Tuesday, August 14, 2007

Informatics Olympiads (III): Understanding Results

Assuming I convinced you that you should pay attention to Informatics Olympiads, here is your practical guide to how to interpret results from the various olympiads out there...

In the sports Olympiad, there are dozens of competitions (gymnastics, lifting, running etc etc), and 3 medals per competition. In science olympiads, there is one competition with more medals. Specifically:

  • the top 1/12 of the competitors get gold
  • the next 2/12 silver
  • the next 3/12 bronze
  • the bottom 6/12 gets nothing (and their names are not public)
Remember that this is among the best students from each country, so even placing in the top half (bronze) is a very significant achievement.

Competitor profiles generally fall in two different categories:
  • Students from very competitive countries (the big Eastern European countries, USA, China, Russia etc) generally have few, but "good" medals. In these countries, the competition to qualify for the IOI is fierce. Simply making it to the top 4 is much more difficult that doing well at the IOI (for reference, 80% of Romanians who qualified got silver or gold). There are many brilliant students who never qualify, and most students qualify only in senior year (after 4 years of training), thus getting a single shot at a medal.

  • People from less competitive countries have more, but usually weaker medals. It is not unusual for the best students from those countries to qualify each year of high school. On the other hand, at the IOI they are fighting an up-hill battle, as they don't have access to the top-notch preparation and months-long training camps that the competitive countries provide.
To give a perninent example for the need to adjust results by country... Romanian students spend up to 2 months on training camps each year, taking an IOI-like exam every other day. If the students bring back less than 3 gold+silver medals, there is a public outcry about the dimishing quality of education (not that there normally isn't...). Across the border, Moldova had never dreamt of a silver medal before Alex Andoni won 2 of them, and isn't expecting another one soon.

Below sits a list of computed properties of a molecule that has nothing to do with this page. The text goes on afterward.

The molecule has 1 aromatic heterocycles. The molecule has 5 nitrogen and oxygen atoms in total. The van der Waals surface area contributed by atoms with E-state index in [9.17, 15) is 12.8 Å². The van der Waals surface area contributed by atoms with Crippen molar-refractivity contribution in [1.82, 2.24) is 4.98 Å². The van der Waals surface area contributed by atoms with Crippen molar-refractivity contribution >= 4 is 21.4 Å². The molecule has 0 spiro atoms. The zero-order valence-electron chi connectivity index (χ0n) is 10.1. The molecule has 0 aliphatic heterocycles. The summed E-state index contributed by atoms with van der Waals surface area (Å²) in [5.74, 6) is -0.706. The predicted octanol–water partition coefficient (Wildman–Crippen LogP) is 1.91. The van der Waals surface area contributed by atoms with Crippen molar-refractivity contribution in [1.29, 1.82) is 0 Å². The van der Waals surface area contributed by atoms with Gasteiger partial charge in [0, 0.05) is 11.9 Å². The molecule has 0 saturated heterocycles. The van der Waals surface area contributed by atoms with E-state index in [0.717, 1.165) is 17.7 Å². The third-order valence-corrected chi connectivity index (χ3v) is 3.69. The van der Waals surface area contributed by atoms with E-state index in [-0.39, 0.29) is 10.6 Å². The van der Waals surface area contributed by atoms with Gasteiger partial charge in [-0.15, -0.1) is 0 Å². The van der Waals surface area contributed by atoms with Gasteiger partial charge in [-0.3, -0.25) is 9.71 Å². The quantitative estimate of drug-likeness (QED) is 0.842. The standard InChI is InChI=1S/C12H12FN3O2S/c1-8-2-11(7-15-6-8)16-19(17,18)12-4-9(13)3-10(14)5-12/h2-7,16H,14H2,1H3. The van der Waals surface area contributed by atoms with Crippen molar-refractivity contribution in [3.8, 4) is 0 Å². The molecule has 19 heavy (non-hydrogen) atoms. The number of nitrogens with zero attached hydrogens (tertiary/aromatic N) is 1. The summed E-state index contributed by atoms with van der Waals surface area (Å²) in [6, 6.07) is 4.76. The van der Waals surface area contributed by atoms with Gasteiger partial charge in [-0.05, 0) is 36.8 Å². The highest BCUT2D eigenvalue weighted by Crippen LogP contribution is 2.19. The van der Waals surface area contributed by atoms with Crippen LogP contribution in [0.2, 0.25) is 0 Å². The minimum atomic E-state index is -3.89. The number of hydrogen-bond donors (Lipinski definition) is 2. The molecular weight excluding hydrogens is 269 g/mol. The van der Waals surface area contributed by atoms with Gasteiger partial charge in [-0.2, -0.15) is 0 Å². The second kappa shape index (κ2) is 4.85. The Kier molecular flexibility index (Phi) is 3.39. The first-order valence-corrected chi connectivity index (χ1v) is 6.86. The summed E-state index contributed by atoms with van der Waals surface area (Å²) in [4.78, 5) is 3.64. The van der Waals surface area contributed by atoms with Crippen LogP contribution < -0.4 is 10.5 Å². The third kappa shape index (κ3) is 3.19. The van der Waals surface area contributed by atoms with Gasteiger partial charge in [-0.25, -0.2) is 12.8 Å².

loser2007 said...

The romanian training camps declined since you left. Now there are about 2 training camps, 1 week each, in that week there are 3 lecture days and 3 contest days. There is another week when ONI happens, with 2 day contests, one day break and then 2 day contests for the IOI training team selection.

Mihai said...

A couple of people asked me why I'm not saying that I got 2nd place at IOI'01. (For the record, I also got 2nd place at CEOI'99.) I am asked whether this is sour grapes over Reid beating me.

It's not! :) And here's how I hope to convince you :)

I do believe that the top 3 positions are important (being among the top 20-odd people and getting gold is fabulous, but being really at the top is a bit more memorable).

But realistically, what more do you learn about me if I start mentioning rankings? If say I only had one gold, it would be important. But this way, it's not really providing meaningful information.

Really, rankings are important, and give us some idea, but exact rankings are essentially useless. Just like in research -- past the first 2-3 papers in STOC/FOCS, it's what you publish, not how many you publish.

Anonymous said...

"Moldova had never dreamt of a silver medal before Alex Andoni won 2 of them, and isn't expecting another one soon."

Although I happen to agree with the second part (unfortunately), might I ask whose idea is that? Yours or have you talked to some of our teachers / team leaders?

Mihai said...

Constantin, I used to know our teamleaders pretty well when I went to the IOI, and now I obviously know some of the old timers very well (like Alex, Dumi Daniliuc, Dan Strătilă).